One consistent theme we've heard lately among pessimistic analysts and investors is that slower growth abroad is a headwind for economic growth in the US. Softness in Europe or China, they say, bodes poorly for the continuation of US expansion. The standard theory, the conventional wisdom, is that slower growth abroad means slower growth in US exports.
Superficially, there is some data to back up that theory. Over the past four quarters, real GDP expanded 1.5% in the 28 countries that make up the European Union, the slowest pace since 2013. China's real GDP is up 6.4% from a year ago, the slowest gain in decades.
We have some relatively good recent news out of Japan, where real GDP expanded at a 2.1% annual rate in the first quarter. But real GDP in Japan is up only 0.8% from a year ago versus a healthier 1.4% gain the years ending in the first quarter of 2017 and 2018. (Remember, Japan's population has been shrinking so their GDP growth rates have been, and will remain, persistently lower than in the US).
By contrast, US growth has been accelerating. Real GDP rose at a 3.2% annual rate in the first quarter, and was up 3.2% from a year ago, at least according to the report released a month ago. A revised report on GDP arrives Thursday, and we anticipate mild downward revisions on net, but the figure for first quarter growth should remain near 3.0%.
The recent trend in real GDP growth is a clear acceleration from the average annualized growth rate of 2.2% seen during the Plow Horse recovery from mid-2009 through early 2017. Even more impressive is the acceleration in productivity growth, which averaged 1.1% annualized during the Plow Horse era but grew 2.4% in the past year.
In other words, the data already contradict the pessimistic theory that slow growth abroad will cause the US to decelerate.
So why is this happening? What could explain why the US has been so resilient relative to major economies abroad?
Under "normal" conditions, the pessimistic theory could make sense. If foreign countries have less purchasing power, then, yes, that could be a headwind for the US. Imagine a town where the local ranchers produce less; yes, obviously that can be a problem for local restaurants and merchants who sell to those ranchers.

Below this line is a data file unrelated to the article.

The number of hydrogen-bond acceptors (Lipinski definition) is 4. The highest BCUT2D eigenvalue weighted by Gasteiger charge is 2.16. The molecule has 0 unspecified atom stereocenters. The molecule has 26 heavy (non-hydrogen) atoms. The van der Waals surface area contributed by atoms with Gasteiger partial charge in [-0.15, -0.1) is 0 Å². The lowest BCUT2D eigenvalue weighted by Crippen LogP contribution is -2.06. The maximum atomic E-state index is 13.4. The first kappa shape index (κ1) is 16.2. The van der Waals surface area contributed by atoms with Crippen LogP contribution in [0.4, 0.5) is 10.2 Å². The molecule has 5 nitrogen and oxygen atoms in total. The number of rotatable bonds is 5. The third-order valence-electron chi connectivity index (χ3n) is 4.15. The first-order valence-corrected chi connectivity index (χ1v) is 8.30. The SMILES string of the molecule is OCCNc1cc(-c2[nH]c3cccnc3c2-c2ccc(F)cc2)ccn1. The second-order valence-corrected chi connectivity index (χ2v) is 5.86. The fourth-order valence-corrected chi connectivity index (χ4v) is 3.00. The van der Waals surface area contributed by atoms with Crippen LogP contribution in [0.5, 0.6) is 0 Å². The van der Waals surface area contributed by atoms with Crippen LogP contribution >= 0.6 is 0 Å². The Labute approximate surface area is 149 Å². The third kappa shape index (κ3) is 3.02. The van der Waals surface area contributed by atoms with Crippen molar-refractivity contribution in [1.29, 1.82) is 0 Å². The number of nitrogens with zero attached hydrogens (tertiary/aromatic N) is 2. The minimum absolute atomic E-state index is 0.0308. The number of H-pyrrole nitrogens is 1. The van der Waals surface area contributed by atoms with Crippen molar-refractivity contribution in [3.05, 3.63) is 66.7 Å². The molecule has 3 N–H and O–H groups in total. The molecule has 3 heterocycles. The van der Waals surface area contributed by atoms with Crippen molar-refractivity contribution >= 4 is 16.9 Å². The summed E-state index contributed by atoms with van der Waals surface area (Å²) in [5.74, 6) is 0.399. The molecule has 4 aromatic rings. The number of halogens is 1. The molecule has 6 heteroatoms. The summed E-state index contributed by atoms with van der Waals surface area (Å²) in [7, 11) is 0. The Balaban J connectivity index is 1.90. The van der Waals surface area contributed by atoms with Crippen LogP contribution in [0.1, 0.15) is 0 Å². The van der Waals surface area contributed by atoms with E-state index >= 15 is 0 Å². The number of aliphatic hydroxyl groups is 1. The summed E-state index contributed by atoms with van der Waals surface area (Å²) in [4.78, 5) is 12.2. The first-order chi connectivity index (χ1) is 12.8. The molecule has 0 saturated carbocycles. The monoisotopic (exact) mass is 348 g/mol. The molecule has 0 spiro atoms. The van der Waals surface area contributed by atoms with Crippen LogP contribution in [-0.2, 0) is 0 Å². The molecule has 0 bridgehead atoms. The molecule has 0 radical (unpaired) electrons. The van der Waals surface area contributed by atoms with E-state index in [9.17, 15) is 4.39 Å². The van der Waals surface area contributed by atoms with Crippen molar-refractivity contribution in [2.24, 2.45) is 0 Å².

But US growth has accelerated thanks to changes in policy; a combination of lower marginal tax rates - particularly on corporate profits - as well as deregulation.
That policy-led acceleration in US growth is also why some major foreign economies are doing worse. Lower tax rates and deregulation have made the US a better place to conduct business activity and have made other countries with similar standards of living (Europe and Japan) relatively worse. We think the data will ultimately show that businesses have shifted resources in response to the new direction of US policy, which means less activity than would otherwise be the case for our trading partners.
China, too, has been affected by the trade conflict. For the past 20 years, US presidents of both major parties have looked the other way while China pirated our intellectual property. That policy – or "non-policy" – represented a huge subsidy for China. Now that indirect subsidy looks like it's coming to an end.
None of this means we are rejoicing that foreign economies are growing more slowly. We're not. We're merely pointing out that foreign growth and US growth are de-coupling. The US is now picking up growth because of more competitive policies. These new policies are reducing the previous incentives which damaged US competitiveness, and often pushed growth overseas.
Don't panic if, and when, you hear of slow growth abroad. A large part of the reason is better policies in the US, which will help support growth here.
Brian S. Wesbury - Chief Economist
Robert Stein, CFA – Deputy Chief Economist
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